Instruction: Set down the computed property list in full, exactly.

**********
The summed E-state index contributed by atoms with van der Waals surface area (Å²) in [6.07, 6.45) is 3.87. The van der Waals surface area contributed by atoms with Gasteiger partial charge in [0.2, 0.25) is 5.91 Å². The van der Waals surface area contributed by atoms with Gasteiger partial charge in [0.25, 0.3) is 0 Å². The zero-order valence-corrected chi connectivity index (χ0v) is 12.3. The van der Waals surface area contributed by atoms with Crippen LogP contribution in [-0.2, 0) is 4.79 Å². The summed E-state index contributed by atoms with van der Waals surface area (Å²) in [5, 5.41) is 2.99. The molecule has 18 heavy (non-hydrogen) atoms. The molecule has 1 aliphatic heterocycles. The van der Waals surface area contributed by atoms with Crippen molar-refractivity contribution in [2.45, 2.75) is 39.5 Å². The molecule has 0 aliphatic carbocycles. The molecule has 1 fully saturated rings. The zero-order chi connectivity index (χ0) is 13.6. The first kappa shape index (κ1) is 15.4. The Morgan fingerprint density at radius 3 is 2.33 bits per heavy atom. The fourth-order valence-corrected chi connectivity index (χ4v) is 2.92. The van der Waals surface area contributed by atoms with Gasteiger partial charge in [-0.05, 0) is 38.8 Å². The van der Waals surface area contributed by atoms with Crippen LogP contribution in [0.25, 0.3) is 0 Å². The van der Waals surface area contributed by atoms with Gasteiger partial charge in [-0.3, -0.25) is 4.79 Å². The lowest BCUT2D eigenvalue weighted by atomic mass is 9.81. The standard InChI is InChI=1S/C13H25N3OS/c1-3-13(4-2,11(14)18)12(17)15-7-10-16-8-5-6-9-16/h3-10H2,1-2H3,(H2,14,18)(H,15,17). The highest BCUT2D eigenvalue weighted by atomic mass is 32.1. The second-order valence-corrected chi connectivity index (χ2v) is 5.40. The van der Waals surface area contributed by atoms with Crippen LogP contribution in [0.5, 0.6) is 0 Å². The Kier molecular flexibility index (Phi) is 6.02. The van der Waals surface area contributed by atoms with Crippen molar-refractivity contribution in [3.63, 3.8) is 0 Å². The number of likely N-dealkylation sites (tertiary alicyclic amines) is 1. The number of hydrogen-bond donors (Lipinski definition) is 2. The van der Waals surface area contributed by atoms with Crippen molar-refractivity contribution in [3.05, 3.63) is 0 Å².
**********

The summed E-state index contributed by atoms with van der Waals surface area (Å²) in [6.07, 6.45) is 3.87. The van der Waals surface area contributed by atoms with Gasteiger partial charge in [0.2, 0.25) is 5.91 Å². The van der Waals surface area contributed by atoms with Gasteiger partial charge in [0.25, 0.3) is 0 Å². The zero-order valence-corrected chi connectivity index (χ0v) is 12.3. The van der Waals surface area contributed by atoms with Crippen LogP contribution in [-0.2, 0) is 4.79 Å². The summed E-state index contributed by atoms with van der Waals surface area (Å²) in [5, 5.41) is 2.99. The molecule has 18 heavy (non-hydrogen) atoms. The molecule has 1 aliphatic heterocycles. The van der Waals surface area contributed by atoms with Crippen molar-refractivity contribution in [2.45, 2.75) is 39.5 Å². The molecule has 0 aliphatic carbocycles. The molecule has 1 fully saturated rings. The zero-order chi connectivity index (χ0) is 13.6. The first kappa shape index (κ1) is 15.4. The Morgan fingerprint density at radius 3 is 2.33 bits per heavy atom. The fourth-order valence-corrected chi connectivity index (χ4v) is 2.92. The van der Waals surface area contributed by atoms with Gasteiger partial charge in [-0.05, 0) is 38.8 Å². The van der Waals surface area contributed by atoms with Crippen LogP contribution in [0.25, 0.3) is 0 Å². The van der Waals surface area contributed by atoms with Gasteiger partial charge in [-0.3, -0.25) is 4.79 Å². The lowest BCUT2D eigenvalue weighted by atomic mass is 9.81. The standard InChI is InChI=1S/C13H25N3OS/c1-3-13(4-2,11(14)18)12(17)15-7-10-16-8-5-6-9-16/h3-10H2,1-2H3,(H2,14,18)(H,15,17). The highest BCUT2D eigenvalue weighted by atomic mass is 32.1. The second-order valence-corrected chi connectivity index (χ2v) is 5.40. The van der Waals surface area contributed by atoms with Crippen LogP contribution in [0.5, 0.6) is 0 Å². The Kier molecular flexibility index (Phi) is 6.02. The van der Waals surface area contributed by atoms with Crippen molar-refractivity contribution in [3.63, 3.8) is 0 Å². The number of likely N-dealkylation sites (tertiary alicyclic amines) is 1. The number of hydrogen-bond donors (Lipinski definition) is 2. The van der Waals surface area contributed by atoms with Crippen molar-refractivity contribution in [3.05, 3.63) is 0 Å².